The relationships among lungfishes are significantly more difficult to resolve. While Devonian lungfish had enough bone in the skull to determine relationships, post-Devonian lungfish are represented entirely by skull roofs and teeth, as the rest of the skull is cartilaginous. Additionally, many of the taxa that have been identified may not be monophyletic. Current phylogenetic studies support the following relationships of major lungfish taxa:

Class Osteichthyes
Subclass Sarcopterygii
Order Dipnoi

,--†Family Diabolichthyidae
| ,--†Family Uranolophidae
| |  __,--†Family Speonesydrionidae
'-|-|  '--†Family Dipnorhynchidae
    |     ,--†Family Stomiahykidae
    '----|___ ,--†Family Chirodipteridae
          |      '-|--†Family Holodontidae
          |------†Family Dipteridae
          |  __,--†Family Fleurantiidae
          '-|  '--†Family Rhynchodipteridae
              '--†Family Phaneropleuridae
                     | ,--†Family Ctenodontidae
                       '-| ,--†Family Sagenodontidae
                          '-|--†Family Gnathorhizidae
                             '--Order Ceratodontiformes
                                  |--†family Asiatoceratodontidae
                                  |--†Family Ptychoceratodontidae
                                  |--Family Ceratodontidae
                                  |  '--†Genus Ceratodus
                                  |  '--†Genus Metaceratodus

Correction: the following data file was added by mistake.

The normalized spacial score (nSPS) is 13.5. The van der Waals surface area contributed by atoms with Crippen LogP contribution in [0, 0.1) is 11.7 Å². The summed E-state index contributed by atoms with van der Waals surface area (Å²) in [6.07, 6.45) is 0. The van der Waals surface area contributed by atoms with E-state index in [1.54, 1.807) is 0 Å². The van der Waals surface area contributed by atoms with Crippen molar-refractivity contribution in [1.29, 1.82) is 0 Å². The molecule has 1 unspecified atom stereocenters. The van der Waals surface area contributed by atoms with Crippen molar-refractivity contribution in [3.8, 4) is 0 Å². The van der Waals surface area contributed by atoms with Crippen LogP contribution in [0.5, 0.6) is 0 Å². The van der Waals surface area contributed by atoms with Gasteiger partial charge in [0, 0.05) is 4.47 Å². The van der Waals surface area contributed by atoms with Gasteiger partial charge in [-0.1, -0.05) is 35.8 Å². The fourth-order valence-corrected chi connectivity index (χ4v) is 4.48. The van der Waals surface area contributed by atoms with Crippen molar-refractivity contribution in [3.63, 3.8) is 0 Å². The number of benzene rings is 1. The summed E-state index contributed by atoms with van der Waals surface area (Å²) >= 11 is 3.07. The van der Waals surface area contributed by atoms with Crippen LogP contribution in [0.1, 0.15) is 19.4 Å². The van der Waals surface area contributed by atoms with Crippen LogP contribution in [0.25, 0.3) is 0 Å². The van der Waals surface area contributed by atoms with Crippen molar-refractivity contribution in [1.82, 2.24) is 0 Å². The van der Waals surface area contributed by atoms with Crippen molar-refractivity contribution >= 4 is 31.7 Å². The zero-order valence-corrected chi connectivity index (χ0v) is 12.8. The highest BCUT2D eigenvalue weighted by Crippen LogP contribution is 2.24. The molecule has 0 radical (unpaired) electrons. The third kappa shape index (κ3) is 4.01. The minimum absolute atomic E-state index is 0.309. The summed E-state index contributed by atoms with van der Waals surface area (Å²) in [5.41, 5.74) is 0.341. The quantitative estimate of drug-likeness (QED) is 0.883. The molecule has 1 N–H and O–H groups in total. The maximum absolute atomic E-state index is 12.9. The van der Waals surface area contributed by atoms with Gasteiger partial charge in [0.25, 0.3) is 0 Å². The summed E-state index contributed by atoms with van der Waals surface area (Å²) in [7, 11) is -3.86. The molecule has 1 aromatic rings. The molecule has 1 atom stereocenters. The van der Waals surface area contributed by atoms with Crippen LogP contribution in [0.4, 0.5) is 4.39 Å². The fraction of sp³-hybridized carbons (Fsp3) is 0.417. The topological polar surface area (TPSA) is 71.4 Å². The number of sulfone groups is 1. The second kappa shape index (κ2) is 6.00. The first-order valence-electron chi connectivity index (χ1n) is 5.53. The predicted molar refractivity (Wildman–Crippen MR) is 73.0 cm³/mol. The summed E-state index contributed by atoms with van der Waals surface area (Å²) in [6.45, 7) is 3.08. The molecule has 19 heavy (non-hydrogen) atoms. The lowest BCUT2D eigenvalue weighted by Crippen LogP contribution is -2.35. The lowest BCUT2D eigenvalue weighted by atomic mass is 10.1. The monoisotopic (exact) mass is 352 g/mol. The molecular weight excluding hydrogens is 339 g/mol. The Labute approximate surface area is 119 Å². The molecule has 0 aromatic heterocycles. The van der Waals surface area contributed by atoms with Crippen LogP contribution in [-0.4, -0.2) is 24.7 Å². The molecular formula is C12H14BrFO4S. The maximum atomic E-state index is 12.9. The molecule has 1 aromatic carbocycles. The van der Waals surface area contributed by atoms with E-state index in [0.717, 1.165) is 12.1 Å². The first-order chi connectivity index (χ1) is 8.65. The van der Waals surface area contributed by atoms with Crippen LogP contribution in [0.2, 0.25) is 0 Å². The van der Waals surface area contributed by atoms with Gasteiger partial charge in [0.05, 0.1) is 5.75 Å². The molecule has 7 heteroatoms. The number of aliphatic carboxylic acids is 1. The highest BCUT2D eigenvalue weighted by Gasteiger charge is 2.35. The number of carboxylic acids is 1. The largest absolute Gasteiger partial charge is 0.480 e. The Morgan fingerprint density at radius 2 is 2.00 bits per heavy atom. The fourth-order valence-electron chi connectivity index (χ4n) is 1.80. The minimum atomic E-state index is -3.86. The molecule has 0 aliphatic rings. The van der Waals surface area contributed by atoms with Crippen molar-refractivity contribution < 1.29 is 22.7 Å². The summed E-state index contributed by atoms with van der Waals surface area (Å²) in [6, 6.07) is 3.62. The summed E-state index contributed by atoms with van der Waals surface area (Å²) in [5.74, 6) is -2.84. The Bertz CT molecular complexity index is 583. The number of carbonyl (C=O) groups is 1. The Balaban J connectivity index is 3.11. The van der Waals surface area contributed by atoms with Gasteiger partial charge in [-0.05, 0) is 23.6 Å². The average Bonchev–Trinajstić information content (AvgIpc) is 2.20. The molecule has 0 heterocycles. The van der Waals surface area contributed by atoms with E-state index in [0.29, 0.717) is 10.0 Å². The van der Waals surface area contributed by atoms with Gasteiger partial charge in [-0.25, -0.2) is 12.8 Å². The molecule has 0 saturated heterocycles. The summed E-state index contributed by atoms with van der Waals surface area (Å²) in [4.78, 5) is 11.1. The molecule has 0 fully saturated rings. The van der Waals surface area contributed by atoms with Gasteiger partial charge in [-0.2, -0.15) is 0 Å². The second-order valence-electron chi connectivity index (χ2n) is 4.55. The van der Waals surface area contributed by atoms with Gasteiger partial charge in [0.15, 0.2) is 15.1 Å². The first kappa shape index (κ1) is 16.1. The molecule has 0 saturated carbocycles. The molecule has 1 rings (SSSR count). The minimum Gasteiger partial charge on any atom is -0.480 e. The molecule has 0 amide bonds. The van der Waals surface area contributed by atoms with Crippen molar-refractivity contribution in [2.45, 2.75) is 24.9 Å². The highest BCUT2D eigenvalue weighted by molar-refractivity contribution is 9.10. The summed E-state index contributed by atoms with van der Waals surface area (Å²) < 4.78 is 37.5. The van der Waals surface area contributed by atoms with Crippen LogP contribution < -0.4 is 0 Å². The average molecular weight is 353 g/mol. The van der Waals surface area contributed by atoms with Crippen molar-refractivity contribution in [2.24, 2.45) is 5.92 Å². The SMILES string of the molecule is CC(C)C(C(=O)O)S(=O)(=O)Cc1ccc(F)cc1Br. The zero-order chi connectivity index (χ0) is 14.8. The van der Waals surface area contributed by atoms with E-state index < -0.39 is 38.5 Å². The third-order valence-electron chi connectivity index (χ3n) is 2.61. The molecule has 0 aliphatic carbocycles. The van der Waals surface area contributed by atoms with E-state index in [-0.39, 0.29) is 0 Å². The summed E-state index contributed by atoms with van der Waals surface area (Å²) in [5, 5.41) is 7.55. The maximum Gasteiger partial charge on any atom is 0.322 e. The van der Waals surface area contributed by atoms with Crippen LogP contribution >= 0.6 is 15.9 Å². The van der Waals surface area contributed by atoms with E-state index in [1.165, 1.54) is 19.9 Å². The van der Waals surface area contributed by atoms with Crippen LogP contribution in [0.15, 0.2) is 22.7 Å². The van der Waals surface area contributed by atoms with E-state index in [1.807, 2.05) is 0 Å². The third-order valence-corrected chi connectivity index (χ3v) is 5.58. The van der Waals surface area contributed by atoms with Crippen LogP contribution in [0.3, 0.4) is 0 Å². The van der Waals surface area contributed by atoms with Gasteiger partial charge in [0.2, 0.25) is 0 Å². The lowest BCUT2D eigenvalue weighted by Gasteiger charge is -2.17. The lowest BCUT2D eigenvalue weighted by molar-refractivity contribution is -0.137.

'--Family Neoceratodontidae
                                        | '--†Genus Mioceratodus
                                        | '--Genus Neoceratodus - Queensland lungfish
                                        '--Order Lepidosireniformes
                                               '--Family Lepidosirenidae - South American lungfish 
                                               '--Family Protopteridae - African lungfish

See also

References

  • Ahlberg, PE, Smith, MM, and Johanson, Z, (2006). Developmental plasticity and disparity in early dipnoan (lungfish) dentitions. Evolution and Development 8(4):331-349.
  • Palmer, Douglas, Ed. The Simon & Schuster Encyclopedia of Dinosaurs & Prehistoric Cretures. A Visual Who's Who of Prehistoric Life. Pg. 45. Great Britain: Marshall Editions Developments Limited. 1999.
  • Schultze, HP, and Chorn, J., (1997). The Permo-Herbivorus genus Sagenodus and the beginning of modern lungfish. Contributions to Zoology 61(7):9-70.

External links


Simple English

Lungfishes
Fossil range: Early Devonian - Recent
Scientific classification
Kingdom: Animalia
Phylum: Chordata
Subphylum: Vertebrata
Class: Sarcopterygii
Subclass: Dipnoi
Müller, 1844

Lungfish are special freshwater fish. They are special because they are the only fish that have both gills, as well as lungs. They need this because they live in small lakes and rivers that sometimes dry up. When this happens, these fish don't die, but they can survive in the mud, for up to 4 years. They use their lungs during this time.

Currently there 8 species of lungfish, 6 of them in Africa, one in South America and one in Australia.